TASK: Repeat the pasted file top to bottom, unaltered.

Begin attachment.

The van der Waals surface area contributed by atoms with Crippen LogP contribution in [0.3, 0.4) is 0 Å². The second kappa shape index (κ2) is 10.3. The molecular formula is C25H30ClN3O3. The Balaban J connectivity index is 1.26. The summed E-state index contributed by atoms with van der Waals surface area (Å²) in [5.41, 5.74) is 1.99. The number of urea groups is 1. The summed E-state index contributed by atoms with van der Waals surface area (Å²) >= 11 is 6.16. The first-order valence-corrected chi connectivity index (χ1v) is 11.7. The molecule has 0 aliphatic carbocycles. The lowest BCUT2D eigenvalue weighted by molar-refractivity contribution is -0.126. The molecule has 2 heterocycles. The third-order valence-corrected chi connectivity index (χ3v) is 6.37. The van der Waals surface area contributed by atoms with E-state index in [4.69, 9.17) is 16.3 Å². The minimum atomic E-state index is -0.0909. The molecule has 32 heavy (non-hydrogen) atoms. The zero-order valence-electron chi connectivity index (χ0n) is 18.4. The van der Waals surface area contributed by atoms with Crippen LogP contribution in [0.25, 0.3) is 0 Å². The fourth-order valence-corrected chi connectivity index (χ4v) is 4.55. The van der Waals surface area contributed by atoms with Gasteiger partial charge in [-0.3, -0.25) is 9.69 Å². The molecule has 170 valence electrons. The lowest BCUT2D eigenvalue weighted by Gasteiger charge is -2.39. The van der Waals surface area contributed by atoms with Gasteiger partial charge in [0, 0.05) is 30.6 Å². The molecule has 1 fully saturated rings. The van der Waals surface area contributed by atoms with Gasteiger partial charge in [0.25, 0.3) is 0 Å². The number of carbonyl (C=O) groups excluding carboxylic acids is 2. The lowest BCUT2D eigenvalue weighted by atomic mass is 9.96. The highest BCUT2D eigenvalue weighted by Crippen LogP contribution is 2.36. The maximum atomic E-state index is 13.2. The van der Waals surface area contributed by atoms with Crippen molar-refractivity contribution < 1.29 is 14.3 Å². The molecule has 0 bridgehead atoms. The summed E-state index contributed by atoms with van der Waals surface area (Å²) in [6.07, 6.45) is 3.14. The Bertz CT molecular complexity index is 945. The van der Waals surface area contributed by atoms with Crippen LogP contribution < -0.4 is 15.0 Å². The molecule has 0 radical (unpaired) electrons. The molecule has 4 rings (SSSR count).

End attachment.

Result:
The van der Waals surface area contributed by atoms with Crippen LogP contribution in [0.3, 0.4) is 0 Å². The second kappa shape index (κ2) is 10.3. The molecular formula is C25H30ClN3O3. The Balaban J connectivity index is 1.26. The summed E-state index contributed by atoms with van der Waals surface area (Å²) in [5.41, 5.74) is 1.99. The number of urea groups is 1. The summed E-state index contributed by atoms with van der Waals surface area (Å²) >= 11 is 6.16. The first-order valence-corrected chi connectivity index (χ1v) is 11.7. The molecule has 0 aliphatic carbocycles. The lowest BCUT2D eigenvalue weighted by molar-refractivity contribution is -0.126. The molecule has 2 heterocycles. The third-order valence-corrected chi connectivity index (χ3v) is 6.37. The van der Waals surface area contributed by atoms with E-state index in [4.69, 9.17) is 16.3 Å². The minimum atomic E-state index is -0.0909. The molecule has 32 heavy (non-hydrogen) atoms. The zero-order valence-electron chi connectivity index (χ0n) is 18.4. The van der Waals surface area contributed by atoms with Crippen LogP contribution in [0.25, 0.3) is 0 Å². The fourth-order valence-corrected chi connectivity index (χ4v) is 4.55. The van der Waals surface area contributed by atoms with Gasteiger partial charge in [-0.3, -0.25) is 9.69 Å². The molecule has 170 valence electrons. The lowest BCUT2D eigenvalue weighted by Gasteiger charge is -2.39. The van der Waals surface area contributed by atoms with Gasteiger partial charge in [0, 0.05) is 30.6 Å². The molecule has 1 fully saturated rings. The van der Waals surface area contributed by atoms with Gasteiger partial charge in [0.25, 0.3) is 0 Å². The number of carbonyl (C=O) groups excluding carboxylic acids is 2. The lowest BCUT2D eigenvalue weighted by atomic mass is 9.96. The highest BCUT2D eigenvalue weighted by Crippen LogP contribution is 2.36. The maximum atomic E-state index is 13.2. The van der Waals surface area contributed by atoms with Crippen molar-refractivity contribution < 1.29 is 14.3 Å². The molecule has 0 bridgehead atoms. The summed E-state index contributed by atoms with van der Waals surface area (Å²) in [6.07, 6.45) is 3.14. The Bertz CT molecular complexity index is 945. The van der Waals surface area contributed by atoms with Crippen LogP contribution < -0.4 is 15.0 Å². The molecule has 0 radical (unpaired) electrons. The molecule has 4 rings (SSSR count).